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AOPA Online Members Only -- AOPA ePilot Flight Training Edition --Vol. 2, Issue 2AOPA Online Members Only -- AOPA ePilot Flight Training Edition --Vol. 2, Issue 2

Volume 2, Issue 2 • January 11, 2002
In this issue:
FAA issues recommendations after Tampa crash
AOPA mounts media effort on Tampa incident
Kit helps plan radio communications


AOPA Flight Plus

AOPA Legal Services Plan

Comm 1 Radio Simulator

Sporty's Pilot Shop

AOPA CD Special

Garmin International

AOPA Term life insurance

Do not reply to this e-mail. Got news? Contact ePilot. Having difficulty using this service? Visit the ePilot Frequently Asked Questions now at AOPA Online or write to [email protected].

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Copyright � 2002 AOPA.

Training Tips
The cruise phase of your flight is almost at an end. It is time to prepare for arrival at the destination. This is your first flight into the airport at the end of your route–a new feature of your solo flight experience. But the strangeness is offset by knowing that certain well-practiced procedures honed during past training flights will help you just as much with this arrival as they have at the familiar runways back home.

There may also be significant differences, but you are eager to experience this new dimension of flight training. Your destination airport may be situated in a different class of airspace than your home field. If so, the trip will be a test of your ability to comply with new procedures. But that won't present any problems if you have reviewed the equipment and procedural requirements of the various airspace classes in the Aeronautical Information Manual . Communications are part of this mix. Review some helpful advise in the March 2001 AOPA Flight Training article, Communicating With ATC.

One challenge of arriving at a never-before-visited airport is actually locating the place, which could be hidden in a sprawling urban landscape, nestled between ridges in a narrow valley, or lost against the sameness of a rolling rural landscape. Some tricks of the trade are offered in Finding the Field. There is also the possibility that the airport you are visiting falls into the category of a private strip; such airports are so designated on aeronautical charts. For some thoughts on factors to keep in mind when arriving at a non-public airport, review another helpful article from the March 2001 issue of AOPA Flight Training . And whether the airport you will soon add to your logbook is public or private, know that your confidence and ability to comply safely and promptly with instructions will be enhanced by touring the field, including any air traffic control facilities located there, with a competent guide such as your flight instructor–as recommended in the June 2001 AOPA Flight Training .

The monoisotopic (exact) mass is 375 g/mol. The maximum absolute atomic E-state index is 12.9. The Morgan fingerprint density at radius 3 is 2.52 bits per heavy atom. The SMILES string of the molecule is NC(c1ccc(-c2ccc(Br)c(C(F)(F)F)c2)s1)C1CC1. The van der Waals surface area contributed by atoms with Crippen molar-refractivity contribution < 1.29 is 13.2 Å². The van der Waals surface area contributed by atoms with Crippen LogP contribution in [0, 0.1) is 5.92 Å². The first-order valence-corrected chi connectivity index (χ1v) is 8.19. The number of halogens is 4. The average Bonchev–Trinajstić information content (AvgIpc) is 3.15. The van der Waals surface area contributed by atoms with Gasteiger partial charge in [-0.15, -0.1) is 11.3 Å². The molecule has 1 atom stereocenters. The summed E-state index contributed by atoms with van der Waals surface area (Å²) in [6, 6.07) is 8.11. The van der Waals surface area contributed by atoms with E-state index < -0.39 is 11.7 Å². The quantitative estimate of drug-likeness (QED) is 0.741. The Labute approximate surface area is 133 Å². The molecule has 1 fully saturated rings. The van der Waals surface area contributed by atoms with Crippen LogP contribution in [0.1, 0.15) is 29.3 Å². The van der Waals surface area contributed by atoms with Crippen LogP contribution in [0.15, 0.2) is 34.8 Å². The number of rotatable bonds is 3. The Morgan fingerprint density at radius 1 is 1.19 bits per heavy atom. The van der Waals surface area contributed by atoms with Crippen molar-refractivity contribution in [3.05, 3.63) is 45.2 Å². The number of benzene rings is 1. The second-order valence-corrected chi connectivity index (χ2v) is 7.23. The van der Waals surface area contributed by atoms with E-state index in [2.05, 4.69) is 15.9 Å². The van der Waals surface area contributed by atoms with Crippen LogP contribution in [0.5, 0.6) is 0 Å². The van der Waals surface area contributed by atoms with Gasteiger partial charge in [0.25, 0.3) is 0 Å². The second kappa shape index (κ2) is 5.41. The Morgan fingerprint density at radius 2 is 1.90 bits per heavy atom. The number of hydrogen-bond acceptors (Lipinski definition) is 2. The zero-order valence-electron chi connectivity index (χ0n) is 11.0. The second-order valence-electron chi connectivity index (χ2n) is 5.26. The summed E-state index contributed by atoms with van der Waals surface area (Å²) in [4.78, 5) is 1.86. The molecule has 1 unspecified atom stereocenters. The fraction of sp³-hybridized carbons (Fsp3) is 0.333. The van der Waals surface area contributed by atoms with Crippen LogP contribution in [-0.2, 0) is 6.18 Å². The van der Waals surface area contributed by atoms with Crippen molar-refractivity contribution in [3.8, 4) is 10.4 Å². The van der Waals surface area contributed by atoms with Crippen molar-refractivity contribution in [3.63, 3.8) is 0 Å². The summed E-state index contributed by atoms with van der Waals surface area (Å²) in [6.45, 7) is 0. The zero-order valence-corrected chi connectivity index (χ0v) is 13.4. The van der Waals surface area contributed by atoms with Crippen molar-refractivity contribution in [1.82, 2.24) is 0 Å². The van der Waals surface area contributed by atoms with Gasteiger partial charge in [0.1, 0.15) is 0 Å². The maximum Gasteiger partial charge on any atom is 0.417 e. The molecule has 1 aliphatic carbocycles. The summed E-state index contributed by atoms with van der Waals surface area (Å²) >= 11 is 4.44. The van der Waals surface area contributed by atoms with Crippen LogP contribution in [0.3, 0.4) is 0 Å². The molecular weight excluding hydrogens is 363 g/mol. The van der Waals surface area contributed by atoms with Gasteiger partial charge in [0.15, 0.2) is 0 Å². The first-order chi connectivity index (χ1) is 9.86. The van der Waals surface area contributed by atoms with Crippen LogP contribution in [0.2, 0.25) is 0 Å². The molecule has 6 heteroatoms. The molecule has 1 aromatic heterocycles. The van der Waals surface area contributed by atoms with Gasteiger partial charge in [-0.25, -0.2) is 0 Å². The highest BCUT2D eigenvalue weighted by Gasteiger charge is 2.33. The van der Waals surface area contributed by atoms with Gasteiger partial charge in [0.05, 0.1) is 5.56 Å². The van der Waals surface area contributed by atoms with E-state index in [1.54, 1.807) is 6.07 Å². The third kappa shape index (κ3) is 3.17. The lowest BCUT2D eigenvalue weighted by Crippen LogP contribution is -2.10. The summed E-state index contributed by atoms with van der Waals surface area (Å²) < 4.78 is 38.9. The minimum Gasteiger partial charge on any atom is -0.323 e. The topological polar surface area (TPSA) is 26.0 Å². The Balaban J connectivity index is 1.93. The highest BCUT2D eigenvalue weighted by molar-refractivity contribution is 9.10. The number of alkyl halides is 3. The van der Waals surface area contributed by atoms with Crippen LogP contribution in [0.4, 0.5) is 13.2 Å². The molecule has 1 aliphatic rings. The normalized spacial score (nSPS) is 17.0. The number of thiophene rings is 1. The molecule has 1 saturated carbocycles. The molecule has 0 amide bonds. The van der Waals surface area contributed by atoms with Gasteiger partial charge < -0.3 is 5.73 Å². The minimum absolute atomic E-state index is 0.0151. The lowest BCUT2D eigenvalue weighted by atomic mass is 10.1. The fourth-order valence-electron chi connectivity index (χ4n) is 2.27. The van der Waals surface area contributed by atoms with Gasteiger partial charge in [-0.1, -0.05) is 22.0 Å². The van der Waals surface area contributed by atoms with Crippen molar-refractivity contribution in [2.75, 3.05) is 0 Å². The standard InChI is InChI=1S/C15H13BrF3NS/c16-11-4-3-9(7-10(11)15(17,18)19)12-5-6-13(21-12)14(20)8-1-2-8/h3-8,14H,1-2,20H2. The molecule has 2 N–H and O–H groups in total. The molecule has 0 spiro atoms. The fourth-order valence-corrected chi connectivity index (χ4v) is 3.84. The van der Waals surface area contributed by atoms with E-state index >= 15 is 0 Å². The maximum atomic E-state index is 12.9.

Accessing AOPA Online
As an AOPA Flight Training Trial Member, you have access to all of the features within AOPA Online. If you have received a copy of the magazine or your membership credentials in the mail, log in using your eight-digit member number, which is also your username. If you have not yet received your number, please call AOPA Member Assistance at 800/872-2672 weekdays between 8:30 a.m. and 6 p.m. Eastern for assistance.
Flight Training News
Make sure that you bring a photo ID to your next flying lesson. The FAA has issued a set of recommendations to enhance security at flight schools and FBOs. The voluntary recommendations, which are designed to prevent unauthorized people from gaining access to aircraft, were issued in response to the suicide crash of a 15-year-old boy in Tampa, Florida, last Saturday (see Inside AOPA below). "Since the Tampa incident, AOPA has worked very closely with the FAA to craft practical suggestions that will enhance general aviation security without unreasonable restrictions," said AOPA President Phil Boyer. "These suggestions can be implemented immediately. On Tuesday, I urged FAA Administrator Jane Garvey to make them public as rapidly as possible." Many flight schools have already implemented the security controls, which include positively identifying a student or renter pilot before allowing access to aircraft; controlling aircraft ignition keys so that the student can't start the aircraft until the instructor is ready; and supervising students more closely, regardless of age. For more information see AOPA Online.